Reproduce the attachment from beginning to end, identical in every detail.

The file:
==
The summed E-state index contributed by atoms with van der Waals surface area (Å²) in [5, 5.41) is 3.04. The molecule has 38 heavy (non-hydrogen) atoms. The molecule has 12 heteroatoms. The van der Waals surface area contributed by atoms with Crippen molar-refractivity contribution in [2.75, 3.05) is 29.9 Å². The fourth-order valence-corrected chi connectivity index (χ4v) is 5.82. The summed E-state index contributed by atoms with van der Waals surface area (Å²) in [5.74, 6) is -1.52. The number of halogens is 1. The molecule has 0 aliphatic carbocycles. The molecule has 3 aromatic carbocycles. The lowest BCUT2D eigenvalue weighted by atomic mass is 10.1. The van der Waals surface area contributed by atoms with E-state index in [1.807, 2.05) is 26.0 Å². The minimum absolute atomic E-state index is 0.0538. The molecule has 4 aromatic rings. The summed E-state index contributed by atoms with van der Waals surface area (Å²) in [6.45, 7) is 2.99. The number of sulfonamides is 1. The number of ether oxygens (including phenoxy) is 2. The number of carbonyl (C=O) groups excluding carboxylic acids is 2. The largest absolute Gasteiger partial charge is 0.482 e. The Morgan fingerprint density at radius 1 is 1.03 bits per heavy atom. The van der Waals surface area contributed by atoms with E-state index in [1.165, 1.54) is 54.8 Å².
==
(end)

The summed E-state index contributed by atoms with van der Waals surface area (Å²) in [5, 5.41) is 3.04. The molecule has 38 heavy (non-hydrogen) atoms. The molecule has 12 heteroatoms. The van der Waals surface area contributed by atoms with Crippen molar-refractivity contribution in [2.75, 3.05) is 29.9 Å². The fourth-order valence-corrected chi connectivity index (χ4v) is 5.82. The summed E-state index contributed by atoms with van der Waals surface area (Å²) in [5.74, 6) is -1.52. The number of halogens is 1. The molecule has 0 aliphatic carbocycles. The molecule has 3 aromatic carbocycles. The lowest BCUT2D eigenvalue weighted by atomic mass is 10.1. The van der Waals surface area contributed by atoms with E-state index in [1.807, 2.05) is 26.0 Å². The minimum absolute atomic E-state index is 0.0538. The molecule has 4 aromatic rings. The summed E-state index contributed by atoms with van der Waals surface area (Å²) in [6.45, 7) is 2.99. The number of sulfonamides is 1. The number of ether oxygens (including phenoxy) is 2. The number of carbonyl (C=O) groups excluding carboxylic acids is 2. The largest absolute Gasteiger partial charge is 0.482 e. The Morgan fingerprint density at radius 1 is 1.03 bits per heavy atom. The van der Waals surface area contributed by atoms with E-state index in [1.165, 1.54) is 54.8 Å².